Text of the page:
High-Strength Low-Alloy Steel (HSLA)

Definition - What does High-Strength Low-Alloy Steel (HSLA) mean?

High strength low alloy steels (HSLA) are carbon steels that have had relatively small amounts of alloying elements added to their chemical composition. These alloying elements, which consist of other metals such as copper, nickel, chromium, titanium, etc., serve to improve the physical and mechanical properties of the steel. As a result, HSLA steels are typically stronger and more durable than their carbon steel counterparts are.

Corrosionpedia explains High-Strength Low-Alloy Steel (HSLA)

High strength low alloy steel (HSLA) is manufactured in a similar fashion to other types of carbon steel. Iron and ore are combined in a furnace that melts the metal and removes impurities. However, unlike conventional carbon steel, various amounts of different alloying metals are added to the molten steel mixture during production.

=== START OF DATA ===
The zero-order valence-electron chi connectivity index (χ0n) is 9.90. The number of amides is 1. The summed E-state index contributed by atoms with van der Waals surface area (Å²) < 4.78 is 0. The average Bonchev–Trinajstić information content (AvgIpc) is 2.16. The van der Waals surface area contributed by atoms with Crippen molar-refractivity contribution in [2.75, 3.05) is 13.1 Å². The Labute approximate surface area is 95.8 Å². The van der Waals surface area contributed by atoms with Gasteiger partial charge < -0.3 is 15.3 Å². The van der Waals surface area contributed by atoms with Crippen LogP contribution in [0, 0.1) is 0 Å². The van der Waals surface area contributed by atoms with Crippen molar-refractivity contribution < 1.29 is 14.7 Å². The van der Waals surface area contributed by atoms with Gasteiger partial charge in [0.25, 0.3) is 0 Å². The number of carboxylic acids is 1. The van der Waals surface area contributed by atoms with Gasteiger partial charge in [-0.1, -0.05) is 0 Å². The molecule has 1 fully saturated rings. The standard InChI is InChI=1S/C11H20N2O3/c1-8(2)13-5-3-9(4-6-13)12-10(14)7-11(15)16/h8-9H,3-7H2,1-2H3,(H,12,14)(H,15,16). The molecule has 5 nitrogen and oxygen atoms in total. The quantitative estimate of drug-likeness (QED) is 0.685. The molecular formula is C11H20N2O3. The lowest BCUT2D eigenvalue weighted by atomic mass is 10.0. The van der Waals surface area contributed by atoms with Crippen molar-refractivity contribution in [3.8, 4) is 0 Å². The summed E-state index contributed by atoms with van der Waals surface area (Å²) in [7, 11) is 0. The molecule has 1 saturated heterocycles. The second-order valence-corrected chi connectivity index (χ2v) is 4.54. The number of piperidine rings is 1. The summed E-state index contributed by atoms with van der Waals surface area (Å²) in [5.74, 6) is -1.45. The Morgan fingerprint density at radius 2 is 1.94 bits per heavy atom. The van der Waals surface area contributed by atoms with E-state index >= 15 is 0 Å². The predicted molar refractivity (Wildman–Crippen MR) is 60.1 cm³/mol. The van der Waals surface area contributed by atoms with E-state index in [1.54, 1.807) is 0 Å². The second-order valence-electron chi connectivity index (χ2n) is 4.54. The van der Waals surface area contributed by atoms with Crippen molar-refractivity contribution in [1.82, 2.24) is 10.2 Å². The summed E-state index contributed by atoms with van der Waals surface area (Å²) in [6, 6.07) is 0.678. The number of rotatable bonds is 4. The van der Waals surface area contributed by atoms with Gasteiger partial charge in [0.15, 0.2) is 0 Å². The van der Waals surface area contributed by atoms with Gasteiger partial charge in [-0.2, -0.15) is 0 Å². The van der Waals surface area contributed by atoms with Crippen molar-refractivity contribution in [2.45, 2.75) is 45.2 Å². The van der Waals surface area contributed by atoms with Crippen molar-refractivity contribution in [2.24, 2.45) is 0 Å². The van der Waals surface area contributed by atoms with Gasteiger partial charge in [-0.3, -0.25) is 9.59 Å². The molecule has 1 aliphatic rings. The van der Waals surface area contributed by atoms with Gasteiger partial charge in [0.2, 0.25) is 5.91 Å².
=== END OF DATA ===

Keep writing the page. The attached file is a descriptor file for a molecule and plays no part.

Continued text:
Various properties of HSLA steel can be enhanced depending on which alloying elements are added to it. For example, metals such as tungsten, vanadium, molybdenum and manganese help prevent block dislocation movement in the carbon steel microstructure, thus increasing the strength and hardness of the HSLA steel.

Other alloying elements, such as nickel, copper and chromium are used to increase the corrosion resistance of the steel, allowing it to be used in challenging and aggressive environments.

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